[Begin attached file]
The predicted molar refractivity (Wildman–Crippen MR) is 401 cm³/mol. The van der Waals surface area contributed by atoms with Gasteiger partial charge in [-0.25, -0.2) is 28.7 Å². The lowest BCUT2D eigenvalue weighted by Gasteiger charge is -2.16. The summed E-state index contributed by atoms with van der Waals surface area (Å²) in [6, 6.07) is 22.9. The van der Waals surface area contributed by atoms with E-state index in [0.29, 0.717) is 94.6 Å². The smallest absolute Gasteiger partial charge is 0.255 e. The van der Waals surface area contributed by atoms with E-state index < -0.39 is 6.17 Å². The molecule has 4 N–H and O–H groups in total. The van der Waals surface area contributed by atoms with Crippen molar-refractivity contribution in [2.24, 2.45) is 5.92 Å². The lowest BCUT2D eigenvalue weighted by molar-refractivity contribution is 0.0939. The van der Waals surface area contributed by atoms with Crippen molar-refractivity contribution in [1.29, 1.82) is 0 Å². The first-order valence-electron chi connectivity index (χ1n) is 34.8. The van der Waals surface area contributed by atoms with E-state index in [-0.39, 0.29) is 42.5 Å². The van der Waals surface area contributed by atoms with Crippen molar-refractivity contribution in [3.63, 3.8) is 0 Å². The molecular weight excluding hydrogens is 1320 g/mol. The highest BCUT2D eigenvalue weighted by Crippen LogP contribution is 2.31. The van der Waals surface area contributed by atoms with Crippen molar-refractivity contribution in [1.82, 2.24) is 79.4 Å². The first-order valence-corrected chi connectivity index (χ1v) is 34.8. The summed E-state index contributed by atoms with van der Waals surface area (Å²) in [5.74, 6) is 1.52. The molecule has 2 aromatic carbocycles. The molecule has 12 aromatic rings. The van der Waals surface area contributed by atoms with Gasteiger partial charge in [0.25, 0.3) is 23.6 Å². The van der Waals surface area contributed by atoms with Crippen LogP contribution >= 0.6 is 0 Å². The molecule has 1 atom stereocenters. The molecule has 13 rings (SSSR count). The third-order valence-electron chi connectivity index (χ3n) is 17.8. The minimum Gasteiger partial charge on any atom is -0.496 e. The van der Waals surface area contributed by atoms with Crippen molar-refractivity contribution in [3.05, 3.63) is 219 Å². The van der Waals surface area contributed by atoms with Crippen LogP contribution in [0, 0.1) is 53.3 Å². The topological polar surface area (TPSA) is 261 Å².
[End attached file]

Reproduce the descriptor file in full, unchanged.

The predicted molar refractivity (Wildman–Crippen MR) is 401 cm³/mol. The van der Waals surface area contributed by atoms with Gasteiger partial charge in [-0.25, -0.2) is 28.7 Å². The lowest BCUT2D eigenvalue weighted by Gasteiger charge is -2.16. The summed E-state index contributed by atoms with van der Waals surface area (Å²) in [6, 6.07) is 22.9. The van der Waals surface area contributed by atoms with E-state index in [0.29, 0.717) is 94.6 Å². The smallest absolute Gasteiger partial charge is 0.255 e. The van der Waals surface area contributed by atoms with E-state index < -0.39 is 6.17 Å². The molecule has 4 N–H and O–H groups in total. The van der Waals surface area contributed by atoms with Crippen molar-refractivity contribution in [2.24, 2.45) is 5.92 Å². The lowest BCUT2D eigenvalue weighted by molar-refractivity contribution is 0.0939. The van der Waals surface area contributed by atoms with Crippen molar-refractivity contribution in [1.29, 1.82) is 0 Å². The first-order valence-electron chi connectivity index (χ1n) is 34.8. The van der Waals surface area contributed by atoms with E-state index in [-0.39, 0.29) is 42.5 Å². The van der Waals surface area contributed by atoms with Crippen molar-refractivity contribution in [3.63, 3.8) is 0 Å². The molecular weight excluding hydrogens is 1320 g/mol. The highest BCUT2D eigenvalue weighted by Crippen LogP contribution is 2.31. The van der Waals surface area contributed by atoms with Crippen molar-refractivity contribution in [1.82, 2.24) is 79.4 Å². The first-order valence-corrected chi connectivity index (χ1v) is 34.8. The summed E-state index contributed by atoms with van der Waals surface area (Å²) in [5.74, 6) is 1.52. The molecule has 2 aromatic carbocycles. The molecule has 12 aromatic rings. The van der Waals surface area contributed by atoms with Gasteiger partial charge in [0.25, 0.3) is 23.6 Å². The van der Waals surface area contributed by atoms with Crippen LogP contribution >= 0.6 is 0 Å². The molecule has 1 atom stereocenters. The molecule has 13 rings (SSSR count). The third-order valence-electron chi connectivity index (χ3n) is 17.8. The minimum Gasteiger partial charge on any atom is -0.496 e. The van der Waals surface area contributed by atoms with Crippen molar-refractivity contribution in [3.05, 3.63) is 219 Å². The van der Waals surface area contributed by atoms with Crippen LogP contribution in [0, 0.1) is 53.3 Å². The topological polar surface area (TPSA) is 261 Å².